Challenges: While working on the project, we are constantly facing challenges. First, the amount of data is large: ca. 600 mln prescriptions, 4.5 mln individuals, ca. 700 various drugs. We have tried various data storage solutions and data manipulation techniques. Second, the research team is diverse, using various methodology and programming languages. Moreover, the choice of methodology is not trivial.

Opportunities: Our team has expertise in biostatistics, epidemiology, bioinformatics, and machine-learning theory. Networking with CEDAS would give us much-needed technical expertise, as well as establish a platform for future collaborations.


Discussion Groups

To further facilitate the development of CEDAS into an arena that brings together data science researchers and educators across UiB and Bergen in general, we have set aside three hours for discussion around topics that we deem relevant for data science, and/or CEDAS in particular. The discussion sessions will provide the participants with time to analyze and discuss a certain topic (day 1), and then present their findings to everyone (day 2).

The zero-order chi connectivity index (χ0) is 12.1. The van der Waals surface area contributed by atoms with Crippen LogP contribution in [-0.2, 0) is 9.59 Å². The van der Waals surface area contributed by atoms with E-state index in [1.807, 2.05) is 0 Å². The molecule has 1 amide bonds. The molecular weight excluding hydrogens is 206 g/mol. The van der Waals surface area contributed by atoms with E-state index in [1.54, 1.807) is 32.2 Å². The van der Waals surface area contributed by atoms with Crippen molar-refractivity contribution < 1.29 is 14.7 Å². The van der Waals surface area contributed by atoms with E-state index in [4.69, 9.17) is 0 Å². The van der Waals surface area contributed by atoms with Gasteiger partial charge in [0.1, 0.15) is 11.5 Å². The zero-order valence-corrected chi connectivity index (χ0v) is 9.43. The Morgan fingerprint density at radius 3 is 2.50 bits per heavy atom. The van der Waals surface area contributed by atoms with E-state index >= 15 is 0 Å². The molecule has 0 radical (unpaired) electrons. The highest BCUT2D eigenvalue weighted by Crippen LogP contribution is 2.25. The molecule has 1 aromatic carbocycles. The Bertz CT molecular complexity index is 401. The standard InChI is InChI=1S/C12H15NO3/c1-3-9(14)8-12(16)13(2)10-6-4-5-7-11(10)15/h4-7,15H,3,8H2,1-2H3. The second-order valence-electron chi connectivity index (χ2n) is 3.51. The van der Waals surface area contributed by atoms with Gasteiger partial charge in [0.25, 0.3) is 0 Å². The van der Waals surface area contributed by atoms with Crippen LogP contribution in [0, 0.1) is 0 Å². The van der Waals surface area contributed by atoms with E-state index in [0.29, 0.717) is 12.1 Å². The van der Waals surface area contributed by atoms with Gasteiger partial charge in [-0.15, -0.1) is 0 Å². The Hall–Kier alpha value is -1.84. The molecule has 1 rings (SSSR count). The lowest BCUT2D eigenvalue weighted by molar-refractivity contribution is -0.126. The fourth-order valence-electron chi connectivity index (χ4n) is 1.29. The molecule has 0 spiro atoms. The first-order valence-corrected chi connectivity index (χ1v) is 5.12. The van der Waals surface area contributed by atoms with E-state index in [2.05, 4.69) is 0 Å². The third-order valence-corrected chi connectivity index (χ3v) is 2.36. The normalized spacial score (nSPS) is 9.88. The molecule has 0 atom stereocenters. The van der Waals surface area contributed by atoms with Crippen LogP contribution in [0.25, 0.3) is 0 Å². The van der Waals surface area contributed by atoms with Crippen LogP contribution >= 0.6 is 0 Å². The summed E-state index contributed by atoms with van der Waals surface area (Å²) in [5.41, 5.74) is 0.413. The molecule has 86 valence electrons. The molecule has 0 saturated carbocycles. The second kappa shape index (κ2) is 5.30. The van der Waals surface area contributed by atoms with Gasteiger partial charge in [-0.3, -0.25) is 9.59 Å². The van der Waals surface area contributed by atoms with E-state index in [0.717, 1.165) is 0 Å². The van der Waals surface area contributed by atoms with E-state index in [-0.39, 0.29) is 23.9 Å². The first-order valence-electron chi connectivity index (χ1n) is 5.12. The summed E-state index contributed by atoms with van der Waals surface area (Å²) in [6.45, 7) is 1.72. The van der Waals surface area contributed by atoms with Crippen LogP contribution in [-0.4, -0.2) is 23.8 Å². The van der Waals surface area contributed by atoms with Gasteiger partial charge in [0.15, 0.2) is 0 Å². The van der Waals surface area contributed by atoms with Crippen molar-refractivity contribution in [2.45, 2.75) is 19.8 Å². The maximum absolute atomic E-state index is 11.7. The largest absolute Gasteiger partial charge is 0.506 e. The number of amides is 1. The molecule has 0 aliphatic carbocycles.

In the morning of day 1, the event organizers will assign each of the participants into one of four discussion groups. The selection will be informed by the participant’s preferences regarding discussion topics, but is also influenced by the discussion topic itself in relation to the participant’s field of expertise, the distribution of participants, and by an aim to facilitate cross-disciplinary interaction.

During the first session on day 1, each group should start by assigning a spokesperson and a person taking notes (could also be the same person). The groups are then free to use the time as they see fit for their discussions. The second session on day 1 can be used to continue and finish the discussions around the given topic, as well as to prepare a summary that can be presented during the third session on day 2.

Group/Topic 1 - Ethics, GDPR, RRI, FAIR data management, Open Science, trustworthy AI and more: What can be implemented within, and/or facilitated by, CEDAS?

Group/Topic 2 – Teaching data science: We ask this group to further detail our plans regarding data science courses at UiB, not at the least based on our CEDAS workshop on data science education on April 1, 2022.

Group/Topic 3 – CEDAS community: We ask this group to discuss options for further facilitating the engagement within the CEDAS community. Concrete ideas – small as well as large – regarding worthwhile initiatives to substantiate the interaction and exchange among CEDAS researchers and educators would be welcome.

Group/Topic 4 – The next substantial CEDAS event: We ask this group to discuss a concept for a new, substantial CEDAS event in 2023 (possibly our second CEDAS conference, following up on our first conference on June 1–2, 2021).